Employers should remember that the Fair Labor Standards Act (FLSA) provides exemptions from both the minimum wage and overtime provisions for certain categories of employees. Unless exempt, employees covered by the FLSA must receive overtime pay for hours worked over 40 in a workweek at a rate not less than one-and-one-half time their regular rates of pay.

Non-Exempt Employees—FFCRA

Under the FFCRA, certain health care providers and emergency responders would be classified as non-exempt from the overtime provisions under the FLSA. While not exhaustive, the following are a few examples of employees who would be entitled to overtime:

Exempt Employees—FFCRA

While not exhaustive, the following are a few examples of employees who would not be entitled to overtime compensation:

Other Exemption Issues

The FFCRA excludes employees employed by the following entities:

Health Care Industry and Calculating Overtime Pay

The DOL states that hospitals and other institutions “primarily engaged in the care of the sick, the aged, or the mentally ill” are covered employers under Section 3(s)(1)(B) of the FLSA. Thus, hospitals, residential care establishments, skilled nursing facilities, nursing facilities, assisted living facilities, residential care facilities and intermediate care facilities for mental retardation and developmentally disabled must comply with the minimum wage, overtime and youth employment requirements of the FLSA,” according to the DOL’s Fact Sheet #53 – The Health Care Industry and Calculating Overtime Pay. This fact sheet “provides guidance regarding common FLSA violations found by the Wage and Hour Division during investigations in the health care industry relating to the failure to pay employees for all hours worked.”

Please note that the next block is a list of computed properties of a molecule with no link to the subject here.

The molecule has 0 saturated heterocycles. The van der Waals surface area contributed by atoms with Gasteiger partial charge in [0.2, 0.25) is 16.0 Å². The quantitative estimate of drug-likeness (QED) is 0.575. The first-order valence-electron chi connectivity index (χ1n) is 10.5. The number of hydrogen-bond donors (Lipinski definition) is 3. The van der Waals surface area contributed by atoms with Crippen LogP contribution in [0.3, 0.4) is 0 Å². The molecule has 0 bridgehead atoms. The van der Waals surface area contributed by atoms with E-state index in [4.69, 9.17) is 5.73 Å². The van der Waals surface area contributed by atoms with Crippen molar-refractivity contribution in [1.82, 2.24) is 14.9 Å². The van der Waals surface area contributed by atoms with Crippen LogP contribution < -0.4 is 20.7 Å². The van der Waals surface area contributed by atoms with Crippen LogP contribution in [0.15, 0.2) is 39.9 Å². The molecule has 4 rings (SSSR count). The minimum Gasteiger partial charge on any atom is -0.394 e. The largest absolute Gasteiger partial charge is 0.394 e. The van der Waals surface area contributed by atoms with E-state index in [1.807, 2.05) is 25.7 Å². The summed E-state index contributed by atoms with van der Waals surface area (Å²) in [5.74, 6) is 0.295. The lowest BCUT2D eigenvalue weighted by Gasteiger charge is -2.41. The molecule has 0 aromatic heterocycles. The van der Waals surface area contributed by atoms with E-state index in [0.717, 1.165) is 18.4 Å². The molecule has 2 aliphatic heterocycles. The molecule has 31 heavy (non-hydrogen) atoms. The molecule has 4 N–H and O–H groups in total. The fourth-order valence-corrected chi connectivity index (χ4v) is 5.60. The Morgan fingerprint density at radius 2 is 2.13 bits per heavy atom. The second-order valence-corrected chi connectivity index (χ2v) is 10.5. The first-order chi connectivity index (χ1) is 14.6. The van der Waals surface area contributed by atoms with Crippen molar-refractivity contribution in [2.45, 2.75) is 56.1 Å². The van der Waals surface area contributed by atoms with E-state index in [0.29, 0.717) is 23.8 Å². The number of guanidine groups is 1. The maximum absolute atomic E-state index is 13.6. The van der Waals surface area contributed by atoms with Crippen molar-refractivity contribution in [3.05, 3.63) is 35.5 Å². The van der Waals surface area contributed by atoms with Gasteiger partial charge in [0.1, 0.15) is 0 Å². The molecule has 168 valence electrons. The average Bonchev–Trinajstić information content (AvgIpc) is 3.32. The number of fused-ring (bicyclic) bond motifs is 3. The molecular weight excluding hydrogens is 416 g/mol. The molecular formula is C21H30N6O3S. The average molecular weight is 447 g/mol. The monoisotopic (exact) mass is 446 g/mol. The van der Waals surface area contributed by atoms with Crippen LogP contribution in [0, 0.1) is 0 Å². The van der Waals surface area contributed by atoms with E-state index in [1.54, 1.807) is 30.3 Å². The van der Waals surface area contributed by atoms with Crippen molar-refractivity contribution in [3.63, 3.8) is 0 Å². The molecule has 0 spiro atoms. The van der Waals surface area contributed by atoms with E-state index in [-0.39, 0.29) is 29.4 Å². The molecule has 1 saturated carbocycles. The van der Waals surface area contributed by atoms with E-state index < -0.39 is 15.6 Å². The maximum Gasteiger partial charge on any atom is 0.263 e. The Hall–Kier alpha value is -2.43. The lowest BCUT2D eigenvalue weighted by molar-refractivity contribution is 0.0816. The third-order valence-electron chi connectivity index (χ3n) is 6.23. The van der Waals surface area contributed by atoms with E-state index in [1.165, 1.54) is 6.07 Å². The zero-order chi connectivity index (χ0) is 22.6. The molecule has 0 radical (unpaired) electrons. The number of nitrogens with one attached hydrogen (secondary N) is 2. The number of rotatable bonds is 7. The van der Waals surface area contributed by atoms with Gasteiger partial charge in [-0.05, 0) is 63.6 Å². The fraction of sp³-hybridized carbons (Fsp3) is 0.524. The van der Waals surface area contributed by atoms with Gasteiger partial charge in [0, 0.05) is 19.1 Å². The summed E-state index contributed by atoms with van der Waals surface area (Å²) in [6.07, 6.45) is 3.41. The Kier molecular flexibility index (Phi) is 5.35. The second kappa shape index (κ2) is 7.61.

Ogletree Deakins will continue to monitor and report on developments with respect to the COVID-19 pandemic and will post updates in the firm’s Coronavirus (COVID-19) Resource Center as additional information becomes available. Critical information for employers is also available via the firm’s webinar programs.